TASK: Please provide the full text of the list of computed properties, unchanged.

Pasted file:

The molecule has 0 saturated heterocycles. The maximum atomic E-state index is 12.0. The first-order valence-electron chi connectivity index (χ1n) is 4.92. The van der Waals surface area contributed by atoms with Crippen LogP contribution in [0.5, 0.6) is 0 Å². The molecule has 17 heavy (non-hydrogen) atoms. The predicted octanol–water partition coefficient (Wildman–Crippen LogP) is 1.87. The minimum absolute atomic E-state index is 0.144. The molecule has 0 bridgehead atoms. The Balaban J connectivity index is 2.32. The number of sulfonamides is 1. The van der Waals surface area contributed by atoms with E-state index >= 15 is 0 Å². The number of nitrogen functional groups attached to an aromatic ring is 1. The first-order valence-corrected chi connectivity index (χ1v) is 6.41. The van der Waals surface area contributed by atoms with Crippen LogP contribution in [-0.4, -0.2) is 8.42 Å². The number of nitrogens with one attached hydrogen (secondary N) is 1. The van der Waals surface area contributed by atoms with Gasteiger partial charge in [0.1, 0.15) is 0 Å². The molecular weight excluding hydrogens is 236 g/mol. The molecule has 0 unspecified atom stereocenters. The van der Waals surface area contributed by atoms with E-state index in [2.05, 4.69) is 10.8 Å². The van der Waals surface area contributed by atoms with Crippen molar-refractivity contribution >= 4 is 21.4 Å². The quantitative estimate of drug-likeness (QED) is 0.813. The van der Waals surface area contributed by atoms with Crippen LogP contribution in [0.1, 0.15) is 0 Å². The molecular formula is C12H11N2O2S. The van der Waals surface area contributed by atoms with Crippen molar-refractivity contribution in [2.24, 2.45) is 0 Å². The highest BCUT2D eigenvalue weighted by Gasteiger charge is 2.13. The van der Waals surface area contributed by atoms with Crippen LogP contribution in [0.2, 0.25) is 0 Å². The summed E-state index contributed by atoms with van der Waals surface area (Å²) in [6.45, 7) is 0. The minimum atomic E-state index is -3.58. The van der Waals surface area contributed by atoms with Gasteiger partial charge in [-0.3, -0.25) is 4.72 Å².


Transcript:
The molecule has 0 saturated heterocycles. The maximum atomic E-state index is 12.0. The first-order valence-electron chi connectivity index (χ1n) is 4.92. The van der Waals surface area contributed by atoms with Crippen LogP contribution in [0.5, 0.6) is 0 Å². The molecule has 17 heavy (non-hydrogen) atoms. The predicted octanol–water partition coefficient (Wildman–Crippen LogP) is 1.87. The minimum absolute atomic E-state index is 0.144. The molecule has 0 bridgehead atoms. The Balaban J connectivity index is 2.32. The number of sulfonamides is 1. The van der Waals surface area contributed by atoms with E-state index >= 15 is 0 Å². The number of nitrogen functional groups attached to an aromatic ring is 1. The first-order valence-corrected chi connectivity index (χ1v) is 6.41. The van der Waals surface area contributed by atoms with Crippen LogP contribution in [-0.4, -0.2) is 8.42 Å². The number of nitrogens with one attached hydrogen (secondary N) is 1. The van der Waals surface area contributed by atoms with Gasteiger partial charge in [0.1, 0.15) is 0 Å². The molecular weight excluding hydrogens is 236 g/mol. The molecule has 0 unspecified atom stereocenters. The van der Waals surface area contributed by atoms with E-state index in [2.05, 4.69) is 10.8 Å². The van der Waals surface area contributed by atoms with Crippen molar-refractivity contribution >= 4 is 21.4 Å². The quantitative estimate of drug-likeness (QED) is 0.813. The van der Waals surface area contributed by atoms with Crippen LogP contribution in [0.1, 0.15) is 0 Å². The molecular formula is C12H11N2O2S. The van der Waals surface area contributed by atoms with Crippen molar-refractivity contribution in [2.24, 2.45) is 0 Å². The highest BCUT2D eigenvalue weighted by Gasteiger charge is 2.13. The van der Waals surface area contributed by atoms with Crippen LogP contribution in [0.2, 0.25) is 0 Å². The summed E-state index contributed by atoms with van der Waals surface area (Å²) in [6.45, 7) is 0. The minimum atomic E-state index is -3.58. The van der Waals surface area contributed by atoms with Gasteiger partial charge in [-0.3, -0.25) is 4.72 Å².